'The Roof' review or 'Does this thing take batteries?'

The Roof, Requardt and Rosenberg
National Theatre car park, 10th June 2014


This was meant to be the big blockbuster draw of the LIFT Festival. The makers of ‘Electric Hotel’ – Frauke Requardt and David (Shunt) Rosenberg - bring you ‘The Roof’! This is theatre as sexy, ambitious and exposed as you could hope for; a computer game writ large on the London night sky! Damn, this should have been fun. But it’s game over pretty much from Level 2 in.

Jon Bausor’s set is enticing enough. The show takes place in a car park by the National Theatre and is pleasingly shut off; it feels like we’re being let in on a secret. The audience is handed headphones. We cluster together in the middle of the car park and, above our heads, a ring of rooftops and coloured bumps and obstacles snake around the space. A huge scoreboard is suspended against the sky, highlighting the number of points, levels and lives our plucky hero has amassed or lost.

There’s a lot of novelty to use up with this promising concept and the show initially feels cheeky and surprising. A red clad hero rises up in a whirl of smoke, as a breathy voice in our heads tells us this is us, up there, leaping across roofs and fighting for our lives! The first baddy, who seems to have an egg yolk for a head, is a shock. The first time a chicken plops out of a sewer and makes a silly squeak, we all chuckle. The first time the hero avoids the baddy and makes a few impressive leaps forward, we cheer him on – our thoughts echoed by the cheering pumped through the headphones.

But the ideas and clarity quickly dry up. There’s a lovely and quirky sound track from Dave Price which, for some reason, is controlled by a lonesome girl in a room. This girl is pretty much pointless. She spends a lot of time bopping about to the music – and she might possibly be the real-life or computer-life object of lust for our avatar – but none of this is properly integrated into the show and, frankly, she just gets in the way.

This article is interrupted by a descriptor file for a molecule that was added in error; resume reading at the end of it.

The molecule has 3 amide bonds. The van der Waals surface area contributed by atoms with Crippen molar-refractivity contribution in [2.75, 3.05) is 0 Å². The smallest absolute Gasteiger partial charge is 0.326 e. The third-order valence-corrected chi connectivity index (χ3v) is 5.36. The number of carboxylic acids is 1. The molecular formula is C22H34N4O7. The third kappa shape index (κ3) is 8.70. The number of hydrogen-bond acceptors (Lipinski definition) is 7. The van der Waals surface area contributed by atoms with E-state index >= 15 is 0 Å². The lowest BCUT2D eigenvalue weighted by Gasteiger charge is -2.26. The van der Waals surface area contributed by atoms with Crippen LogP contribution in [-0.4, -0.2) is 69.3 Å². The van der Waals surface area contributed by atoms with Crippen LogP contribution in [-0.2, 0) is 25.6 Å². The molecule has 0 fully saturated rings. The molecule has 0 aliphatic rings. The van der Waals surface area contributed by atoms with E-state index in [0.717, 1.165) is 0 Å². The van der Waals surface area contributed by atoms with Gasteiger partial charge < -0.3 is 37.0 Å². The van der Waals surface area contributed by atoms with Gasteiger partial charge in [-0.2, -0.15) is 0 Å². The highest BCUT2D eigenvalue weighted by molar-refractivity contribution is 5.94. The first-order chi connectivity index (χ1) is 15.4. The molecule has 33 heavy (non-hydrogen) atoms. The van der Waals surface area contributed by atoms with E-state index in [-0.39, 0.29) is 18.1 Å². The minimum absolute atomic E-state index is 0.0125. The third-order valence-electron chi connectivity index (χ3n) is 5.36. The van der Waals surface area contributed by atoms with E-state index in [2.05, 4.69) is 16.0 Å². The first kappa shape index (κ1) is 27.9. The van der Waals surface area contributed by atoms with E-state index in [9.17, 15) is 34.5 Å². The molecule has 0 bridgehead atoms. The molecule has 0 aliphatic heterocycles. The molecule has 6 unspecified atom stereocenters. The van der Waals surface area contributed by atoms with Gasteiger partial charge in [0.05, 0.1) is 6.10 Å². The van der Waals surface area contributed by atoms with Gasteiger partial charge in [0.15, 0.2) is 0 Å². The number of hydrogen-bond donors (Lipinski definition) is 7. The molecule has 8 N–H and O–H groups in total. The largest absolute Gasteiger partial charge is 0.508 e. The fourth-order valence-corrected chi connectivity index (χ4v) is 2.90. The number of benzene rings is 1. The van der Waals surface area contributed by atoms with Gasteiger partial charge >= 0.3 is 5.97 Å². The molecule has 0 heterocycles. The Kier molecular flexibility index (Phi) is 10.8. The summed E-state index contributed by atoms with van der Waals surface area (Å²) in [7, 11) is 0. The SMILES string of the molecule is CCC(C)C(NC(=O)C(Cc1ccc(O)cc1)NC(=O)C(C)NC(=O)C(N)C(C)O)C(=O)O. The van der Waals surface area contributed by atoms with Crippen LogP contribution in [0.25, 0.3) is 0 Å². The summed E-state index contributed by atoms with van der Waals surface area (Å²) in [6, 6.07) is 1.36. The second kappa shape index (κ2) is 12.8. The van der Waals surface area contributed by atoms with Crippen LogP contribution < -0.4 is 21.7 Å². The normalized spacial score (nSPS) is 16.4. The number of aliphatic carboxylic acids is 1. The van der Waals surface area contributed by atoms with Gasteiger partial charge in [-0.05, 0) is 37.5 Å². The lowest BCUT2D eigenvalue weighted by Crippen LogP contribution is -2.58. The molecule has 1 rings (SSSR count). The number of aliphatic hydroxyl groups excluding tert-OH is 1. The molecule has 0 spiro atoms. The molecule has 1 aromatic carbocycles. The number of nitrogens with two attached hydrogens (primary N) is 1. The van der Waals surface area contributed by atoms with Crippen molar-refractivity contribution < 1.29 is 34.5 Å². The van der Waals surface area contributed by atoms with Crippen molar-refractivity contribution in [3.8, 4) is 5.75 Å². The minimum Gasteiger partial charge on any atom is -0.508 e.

In fact, an awful lot of the ideas and figures in this show, which should have added something, just pull the concept apart and leave it broken and exposed. There’s a second shadow hero who occasionally appears and runs about the set. He moves in a less robotic manner than our main man and his face is beaten up. His movement is beautiful and fluid but, every time he appears, the computer game concept crashes. Perhaps hero number two is meant to be the real-life alter ego of the original player or perhaps he’s meant to represent doubts -  who the hell knows but he doesn’t fit in the game and it’s like watching a bug run around and mess up the system.

There’s no coherent system here which, for a show based on a computer game, is a major blunder. What are the rules of this game? Are the baddies meant to be frightening? How many levels are there? Does our hero have an ultimate aim? Where is the motor and motive moving things forward? Computer games are logical and addictive but both these qualities are seriously lacking here.

Requardt’s choreography is expressive and quirky but, much of the time, the dancing slows things down. Is this an abstract muse on the vagaries of life or is this an awesome, all singing, beeping and flashing computer game? Every time a level is completed, a sheet drops down and some dancers writhe around a little. It’s laboured and abstract and completely removed from that feeling of sweet release one gets after completing a computer game level.

There are a few moments when the game takes off and the show becomes energised and giddy.  Every time our hero takes on the course at full pelt, shooting the baddies and leaping across the terrain, exhilaration whips right through the crowd. But there’s far too much wallowing and the show is stuck a piece of high-concept art and a silly homage. Gradually, ‘The Roof’ runs out of batteries and the show shuts down. 

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